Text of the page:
– Corrado Gnerre
“When a finite being feels that he ‘becomes God,’ it is because he is, like Vespasian, on the eve of his dissolution …” These words are by the Catholic philosopher Gustave Thibon and are inserted in one of his works called Jacob’s ladder.
Evil has a very precise and somewhat paradoxical characteristic: it generates the opposite of what it wants to generate. It is the paradox of truth. Another famous Catholic philosopher of the 1900s, Augusto del Noce, in the wake of Giambattista Vico, spoke of “heterogenesis of ends.” If we start from a mistake, not only do we not reach what we want to achieve, but paradoxically we reach the opposite. The story of original sin tells us a lot about it. Adam and Eve sinned with the intention of being able to be greater, even to be able to become like God; not only did they not reach this goal, but “they discovered themselves naked,” that is, more limited than they originally were. So much so that they did not have the courage to go to God when the Lord, like every morning, decided to go down to Eden in the breeze of the day.
Let’s go back to Thibon’s words: man reaches his dissolution precisely when he cultivates the most disproportionate ambitions, wanting to become God. But man is widely aware of all this. Indeed, this is one of the most present themes in its existential dimension. Let’s take a famous character like Odysseus (better known as Ulysses). When he receives the proposal to become a god, he feels attracted by such a proposal, but then fails to keep the “nostalgia” of the return under control and decides not to betray his creatural nature. He prefers to reject an unimaginable proposal which was that of being able to become a god, because he knows that his original nature is the only condition to preserve his humanity.
Thibon’s words do not mention the word “nostalgia,” but this is the theme to which they refer.
It is true that Thibon limits himself to speaking of the temptation (however perennial) of man to make himself like God, but it is also true that this temptation develops when man abandons his essence and above all fails to feed the affection for its nature.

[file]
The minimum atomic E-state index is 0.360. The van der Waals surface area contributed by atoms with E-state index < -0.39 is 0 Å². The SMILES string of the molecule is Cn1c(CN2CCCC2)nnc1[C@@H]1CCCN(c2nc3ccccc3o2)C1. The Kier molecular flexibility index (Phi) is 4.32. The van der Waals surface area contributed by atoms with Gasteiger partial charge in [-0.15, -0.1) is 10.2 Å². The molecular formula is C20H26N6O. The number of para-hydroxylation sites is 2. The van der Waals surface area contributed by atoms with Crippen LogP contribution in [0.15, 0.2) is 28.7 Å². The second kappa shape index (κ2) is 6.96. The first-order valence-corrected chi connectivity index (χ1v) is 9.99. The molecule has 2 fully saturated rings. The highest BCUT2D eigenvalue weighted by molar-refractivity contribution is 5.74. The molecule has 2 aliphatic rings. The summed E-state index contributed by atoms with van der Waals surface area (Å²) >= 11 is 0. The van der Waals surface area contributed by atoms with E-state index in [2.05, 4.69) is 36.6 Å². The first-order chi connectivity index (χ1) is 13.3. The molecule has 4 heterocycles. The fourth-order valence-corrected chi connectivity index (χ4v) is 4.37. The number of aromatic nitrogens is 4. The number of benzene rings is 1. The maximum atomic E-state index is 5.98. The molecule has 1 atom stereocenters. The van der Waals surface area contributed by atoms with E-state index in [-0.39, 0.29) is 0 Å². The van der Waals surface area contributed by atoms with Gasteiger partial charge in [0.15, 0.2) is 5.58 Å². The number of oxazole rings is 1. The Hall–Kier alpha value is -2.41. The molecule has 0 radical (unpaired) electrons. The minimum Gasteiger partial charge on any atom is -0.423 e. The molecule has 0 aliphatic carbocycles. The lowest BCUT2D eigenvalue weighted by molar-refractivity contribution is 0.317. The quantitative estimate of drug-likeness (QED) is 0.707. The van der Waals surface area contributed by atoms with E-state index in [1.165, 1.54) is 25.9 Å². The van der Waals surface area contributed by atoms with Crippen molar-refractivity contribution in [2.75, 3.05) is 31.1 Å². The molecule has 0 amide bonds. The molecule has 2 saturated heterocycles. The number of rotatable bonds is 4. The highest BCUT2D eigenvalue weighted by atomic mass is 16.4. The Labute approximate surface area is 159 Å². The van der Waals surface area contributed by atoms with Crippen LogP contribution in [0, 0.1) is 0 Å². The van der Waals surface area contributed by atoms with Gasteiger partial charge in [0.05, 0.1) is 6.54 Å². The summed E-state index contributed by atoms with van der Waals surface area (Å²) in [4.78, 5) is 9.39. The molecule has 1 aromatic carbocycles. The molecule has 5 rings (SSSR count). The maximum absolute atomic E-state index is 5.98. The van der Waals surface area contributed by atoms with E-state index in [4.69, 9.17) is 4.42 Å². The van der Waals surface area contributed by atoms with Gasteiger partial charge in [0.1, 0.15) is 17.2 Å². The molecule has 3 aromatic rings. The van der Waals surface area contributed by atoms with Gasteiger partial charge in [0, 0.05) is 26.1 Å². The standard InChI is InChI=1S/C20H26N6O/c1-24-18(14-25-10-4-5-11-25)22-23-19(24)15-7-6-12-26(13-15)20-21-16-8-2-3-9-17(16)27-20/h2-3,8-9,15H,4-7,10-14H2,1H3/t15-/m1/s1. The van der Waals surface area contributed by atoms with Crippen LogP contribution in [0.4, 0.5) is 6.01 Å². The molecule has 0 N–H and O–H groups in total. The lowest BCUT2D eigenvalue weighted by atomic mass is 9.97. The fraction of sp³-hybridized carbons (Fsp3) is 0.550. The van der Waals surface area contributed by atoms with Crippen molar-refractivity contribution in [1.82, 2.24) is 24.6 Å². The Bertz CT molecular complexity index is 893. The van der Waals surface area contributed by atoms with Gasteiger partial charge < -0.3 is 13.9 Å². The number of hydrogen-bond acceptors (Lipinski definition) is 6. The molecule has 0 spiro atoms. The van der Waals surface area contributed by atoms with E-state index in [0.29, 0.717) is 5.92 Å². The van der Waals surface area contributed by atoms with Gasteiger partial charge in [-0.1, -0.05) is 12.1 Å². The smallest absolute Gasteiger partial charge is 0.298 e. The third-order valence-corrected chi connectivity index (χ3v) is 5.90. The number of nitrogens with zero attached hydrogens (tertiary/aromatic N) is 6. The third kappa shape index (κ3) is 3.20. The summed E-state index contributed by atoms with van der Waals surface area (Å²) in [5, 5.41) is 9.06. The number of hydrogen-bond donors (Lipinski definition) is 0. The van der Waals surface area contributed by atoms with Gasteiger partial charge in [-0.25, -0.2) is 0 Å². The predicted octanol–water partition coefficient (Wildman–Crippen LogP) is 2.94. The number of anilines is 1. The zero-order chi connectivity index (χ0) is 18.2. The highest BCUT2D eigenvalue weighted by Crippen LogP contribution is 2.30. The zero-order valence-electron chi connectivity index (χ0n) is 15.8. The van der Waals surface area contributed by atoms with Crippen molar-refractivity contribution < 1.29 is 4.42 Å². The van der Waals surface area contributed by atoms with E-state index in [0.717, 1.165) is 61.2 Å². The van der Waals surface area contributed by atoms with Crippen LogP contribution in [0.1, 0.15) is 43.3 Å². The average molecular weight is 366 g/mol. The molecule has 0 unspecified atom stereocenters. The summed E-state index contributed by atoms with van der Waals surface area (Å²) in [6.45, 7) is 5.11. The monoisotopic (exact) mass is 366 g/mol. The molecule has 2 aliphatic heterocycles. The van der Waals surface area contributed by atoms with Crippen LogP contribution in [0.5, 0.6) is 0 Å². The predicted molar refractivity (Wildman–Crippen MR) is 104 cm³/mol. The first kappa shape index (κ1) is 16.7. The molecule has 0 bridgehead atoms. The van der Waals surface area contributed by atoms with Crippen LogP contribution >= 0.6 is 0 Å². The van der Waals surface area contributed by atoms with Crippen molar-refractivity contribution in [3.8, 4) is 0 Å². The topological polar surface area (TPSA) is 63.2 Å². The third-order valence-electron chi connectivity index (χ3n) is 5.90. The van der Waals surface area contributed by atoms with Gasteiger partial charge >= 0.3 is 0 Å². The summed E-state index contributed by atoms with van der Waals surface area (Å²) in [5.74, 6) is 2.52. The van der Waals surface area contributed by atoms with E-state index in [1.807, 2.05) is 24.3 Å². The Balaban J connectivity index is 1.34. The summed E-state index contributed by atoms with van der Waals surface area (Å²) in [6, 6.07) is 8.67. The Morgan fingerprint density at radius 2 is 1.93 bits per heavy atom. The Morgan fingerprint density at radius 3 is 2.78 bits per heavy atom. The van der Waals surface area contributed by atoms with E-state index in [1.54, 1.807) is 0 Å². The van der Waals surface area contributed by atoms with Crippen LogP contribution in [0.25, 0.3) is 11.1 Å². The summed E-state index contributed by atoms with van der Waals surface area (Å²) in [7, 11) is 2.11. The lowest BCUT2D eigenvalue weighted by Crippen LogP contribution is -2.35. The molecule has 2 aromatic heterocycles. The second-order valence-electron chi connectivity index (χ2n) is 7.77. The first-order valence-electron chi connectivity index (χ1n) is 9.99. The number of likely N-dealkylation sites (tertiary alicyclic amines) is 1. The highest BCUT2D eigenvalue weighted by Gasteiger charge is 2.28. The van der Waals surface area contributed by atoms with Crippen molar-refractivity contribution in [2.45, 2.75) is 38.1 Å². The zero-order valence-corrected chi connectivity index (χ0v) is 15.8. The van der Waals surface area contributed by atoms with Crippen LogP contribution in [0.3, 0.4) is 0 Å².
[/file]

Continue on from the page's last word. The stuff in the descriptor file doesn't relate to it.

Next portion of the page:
In this way Plato explains the sense of nostalgia and therefore the tension that man has towards the supersensible. Why – we ask – does each of us possess the concept of absolute if then in the reality in which we find ourselves, nothing is absolute? How come each of us has the concept of maximum perfection if then in the reality in which we find ourselves nothing is maximally perfect? Why is it that each of us possesses the concept of absolute beauty if, in the reality in which we find ourselves, nothing is absolutely beautiful? This means – concludes Plato – that man has already experienced all these things, he has experienced them in an ideal world even before living in a body. Obviously, that of Plato is an explanation that cannot be accepted in Christian terms; in fact it will then be corrected by the genius of Saint Augustine with the so-called “theory of illumination.” But what interests us in this case is the attention that Plato pays to nostalgia, stating that all in all it is this that moves the life of man and that leads him back to his being, to his meaning, to his destiny.
Nostalgia is the bringing of man back to the absolute. It is born and develops from the awareness that he cannot do without the infinite and the absolute, because he does not possess them in himself, because he is unequivocally limited, because he is incapable of organizing any kind of self-sufficiency, because he is structurally incapable of being answered to himself, because he cannot be God.
And here we are again with Thibon and his words: “When a finite being feels that he ‘becomes God,’ it is because he is, like Vespasian, on the eve of his dissolution ….” The desire to become like God is the opposite of nostalgia, because it is the opposite of the natural order; and nostalgia is the sublimation of order, it is bringing everything back to the origin, to the sense, to the dependence of the man-creature on the God-creator.
In The Brothers Karamazov Dostojevski lets one of his characters say: “All things and everything in the world is incomplete, for man, and in the meantime the meaning of all things in the world is enclosed in man himself.” These words can seem ambiguous, in the sense that they would seem to agree with a certain type of anthropocentrism that claims to affirm that everything would start with man and everything would end with man himself. And instead they have another meaning. Man (he alone on the face of the earth) has the ability to understand that everything is marked by the limit, that everything is – precisely – “unfinished.” But not only this. Only man has the possibility of understanding that everything acquires meaning from the expectation of man, from his desire to seek the Meaning: “… the meaning of all things in the world is enclosed in man himself.”
Therefore, everything acquires meaning from the human nostalgia of the divine.
(From Il cammino dei tre sentieri, May 2019. 2019©AP. Used with permission)